How I Cope With The Humiliation Of Being Low-Income
When was the last time you felt so desperate it was humiliating? For me, it was this past summer, applying for apartments and getting denied over and over due to my income.
My husband Brandon and I had recently made a series of risky life decisions. Specifically, we had just moved from Ohio to North Carolina to chase our dream careers of acting and filmmaking, respectively. There’s nothing more rewarding to me than bringing a character or idea to life, and I have almost ten years of training to keep pushing me forward. Brandon loves telling stories through film, and while he was working in video, he wanted to get out of the world of marketing.
We were both working 9-5 jobs and while we loved the people around us, Ohio didn’t have the artistic opportunities that we craved. After we took a vacation to New York, attending workshops and learning new artistic skills, we decided to pursue our dreams. I called a friend in North Carolina for advice, and he invited us to his acting agency. Our plan was to house-sit for a few months and find an affordable apartment during that time. But with the increased cost-of-living, this was a bigger struggle than we anticipated. However, there was no turning back. We had already given up our home in Ohio — a calculated risk I very nearly regretted.
Financial rejection takes an emotional toll.
We’d been searching for a nice place to live for weeks, but even when we applied to low-income housing, we were rejected again and again. We earned so little compared to the living wage, that we didn’t even qualify as low-income. I didn’t mind not making a lot of money before, because I trusted myself to budget and make it work. But consistent rejection, despite our solid financial history, was discouraging.
Unfortunately, I didn’t have time to process how I felt. When our house-sitting gig was coming to an end and we still hadn’t found a place, I was in a constant state of panic. I questioned myself constantly, asking if I made the right decision to move and whether it was selfish and impulsive to chase my dreams. Was it fair to put my husband through the trouble of finding new employment and a new home, all while he was trying to reassure his manic wife that everything would fall into place?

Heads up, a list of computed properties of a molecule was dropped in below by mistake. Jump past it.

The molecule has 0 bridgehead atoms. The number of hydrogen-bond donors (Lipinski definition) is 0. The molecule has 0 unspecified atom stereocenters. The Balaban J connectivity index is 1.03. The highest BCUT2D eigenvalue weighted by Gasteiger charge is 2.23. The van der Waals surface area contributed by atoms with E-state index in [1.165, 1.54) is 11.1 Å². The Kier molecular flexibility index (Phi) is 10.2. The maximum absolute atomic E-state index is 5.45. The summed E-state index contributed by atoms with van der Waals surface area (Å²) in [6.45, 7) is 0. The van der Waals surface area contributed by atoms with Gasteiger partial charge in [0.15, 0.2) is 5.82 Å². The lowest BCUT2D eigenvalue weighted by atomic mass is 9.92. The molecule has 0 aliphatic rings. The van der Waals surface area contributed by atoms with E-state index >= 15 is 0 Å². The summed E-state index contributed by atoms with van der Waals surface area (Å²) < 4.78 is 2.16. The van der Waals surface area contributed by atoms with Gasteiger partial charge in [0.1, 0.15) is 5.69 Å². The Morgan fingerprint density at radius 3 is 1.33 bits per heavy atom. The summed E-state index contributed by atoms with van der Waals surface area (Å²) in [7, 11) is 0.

Thankfully, it did. While doing a final, desperate scan of Craigslist, I found our current apartment. We met with the landlord and were approved almost immediately, based on our solid credit score. The landlord was used to renting out to students and young professionals, so as long as we had a proven history of paying our bills, they didn’t care how we made it happen.
I’m still learning to appreciate our lifestyle.
I feel frustrated to be a young adult in a society that has made it so difficult for people to build a life — for example, there’s the cost of education compared to income. Today, I work full-time doing media management and graphic design for a church, bringing in around $1,200 a month. Brandon gets freelance work in videography and design, but he’s recently picked up a job at our local Olive Garden to help us financially through the slow season. The majority of our income goes directly toward our student loans, as well as furthering our education for personal and professional growth. When I think about our lifestyle, it angers me. I regret the student loan that I pay for every month, and I hate that my decisions make life harder on my employer and my husband.
To make life work on our income, we have to prioritize what is important to us and make sacrifices to compensate. But when I take a moment to remind myself this is just a season, and I can do what I need to do for my financial security and mental wellness, I appreciate my life the way it is.
We were relieved when we finally had a safe place to live, but we weren’t quite prepared to live in an area with a higher cost of living than we were used to. During our transition, I felt poor, and I hated it. We had to cut things like date night from our budget completely. On our first date in months, I cried because I didn’t realize how much I had missed it. Occasionally, we might split a restaurant meal, or share a piece of cake at a local chocolate lounge. But mostly, we cut costs everywhere.